Featured Publications

Biomass burning emits light-absorbing aerosol particles that warm the atmosphere. One of them is the primarily emitted black carbon, which strongly absorbs radiation in the visible and UV spectral regions. Another one is the so-called brown carbon, a fraction of organic aerosol particles that are able to absorb radiation, especially in the UV spectral region. The contribution of both kinds of aerosol particles to light absorption over the Amazon rainforest is studied in this paper.
Atmospheric Chemistry and Physics, 2018

This study uses satellite observations to track volcanic emissions in eastern Congo and their subsequent transport across the Atlantic Ocean into the Amazon Basin. Aircraft and ground-based observations are used to characterize the influence of volcanogenic aerosol on the chemical and microphysical properties of Amazonian aerosols. Further, this work is an illustrative example of the conditions and dynamics driving the transatlantic transport of African emissions to South America.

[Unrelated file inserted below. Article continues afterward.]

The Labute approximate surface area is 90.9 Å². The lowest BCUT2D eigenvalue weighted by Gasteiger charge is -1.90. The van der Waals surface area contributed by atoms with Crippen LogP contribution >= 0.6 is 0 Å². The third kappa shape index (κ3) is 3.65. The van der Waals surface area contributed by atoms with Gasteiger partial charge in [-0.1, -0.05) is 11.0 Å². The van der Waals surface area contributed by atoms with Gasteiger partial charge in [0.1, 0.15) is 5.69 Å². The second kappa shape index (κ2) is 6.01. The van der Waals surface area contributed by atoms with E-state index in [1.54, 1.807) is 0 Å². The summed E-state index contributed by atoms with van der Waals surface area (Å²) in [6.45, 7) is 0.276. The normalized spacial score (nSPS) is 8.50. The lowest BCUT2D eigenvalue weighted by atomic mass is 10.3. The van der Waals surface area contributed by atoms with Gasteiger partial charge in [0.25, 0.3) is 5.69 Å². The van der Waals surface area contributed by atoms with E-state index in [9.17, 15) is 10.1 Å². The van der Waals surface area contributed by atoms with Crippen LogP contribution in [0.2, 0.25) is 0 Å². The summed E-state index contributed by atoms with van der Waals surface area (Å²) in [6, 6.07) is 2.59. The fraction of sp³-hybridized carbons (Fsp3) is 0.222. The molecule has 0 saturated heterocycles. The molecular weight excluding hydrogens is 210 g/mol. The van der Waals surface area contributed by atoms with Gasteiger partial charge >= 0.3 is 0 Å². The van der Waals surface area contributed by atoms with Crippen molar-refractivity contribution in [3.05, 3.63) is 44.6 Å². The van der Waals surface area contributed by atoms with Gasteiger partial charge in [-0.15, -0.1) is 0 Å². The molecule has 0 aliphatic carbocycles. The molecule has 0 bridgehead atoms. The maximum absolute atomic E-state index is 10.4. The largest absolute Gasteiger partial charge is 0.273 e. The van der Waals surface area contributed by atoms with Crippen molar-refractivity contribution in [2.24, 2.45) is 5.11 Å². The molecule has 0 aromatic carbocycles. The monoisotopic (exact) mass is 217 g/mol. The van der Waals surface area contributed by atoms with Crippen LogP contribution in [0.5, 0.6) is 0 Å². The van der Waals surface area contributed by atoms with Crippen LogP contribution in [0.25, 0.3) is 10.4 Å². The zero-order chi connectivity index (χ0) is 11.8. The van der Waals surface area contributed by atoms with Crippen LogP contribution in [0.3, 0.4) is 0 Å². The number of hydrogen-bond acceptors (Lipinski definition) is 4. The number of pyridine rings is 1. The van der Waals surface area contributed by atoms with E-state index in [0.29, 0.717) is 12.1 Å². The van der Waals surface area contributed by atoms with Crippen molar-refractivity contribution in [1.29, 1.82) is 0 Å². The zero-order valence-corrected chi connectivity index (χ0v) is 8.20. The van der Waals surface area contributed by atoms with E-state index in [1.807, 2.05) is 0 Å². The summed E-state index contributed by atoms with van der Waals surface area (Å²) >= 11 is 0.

Atmospheric Chemistry and Physics, 2018

Different Aethalometer correction schemes were compared to a multi-wavelength absorption reference measurement. One of the correction schemes was found to artificially increase the short-wavelength absorption coefficients. It was found that accounting for aerosol scattering properties in the correction is crucial to retrieve the proper absorption Ångström exponent (AAE). We found that the raw AAE of uncompensated Aethalometer attenuation significantly correlates with a measured reference AAE.
Atmospheric Measurement Techniques, 2017

Recent Publications


More Publications

. Strong impact of wildfires on the abundance and aging of black carbon in the lowermost stratosphere. Proceedings of the National Academy of Sciences, 2018.


. Black and brown carbon over central Amazonia: long-term aerosol measurements at the ATTO site. Atmospheric Chemistry and Physics, 2018.


. African volcanic emissions influencing atmospheric aerosols over the Amazon rain forest. Atmospheric Chemistry and Physics, 2018.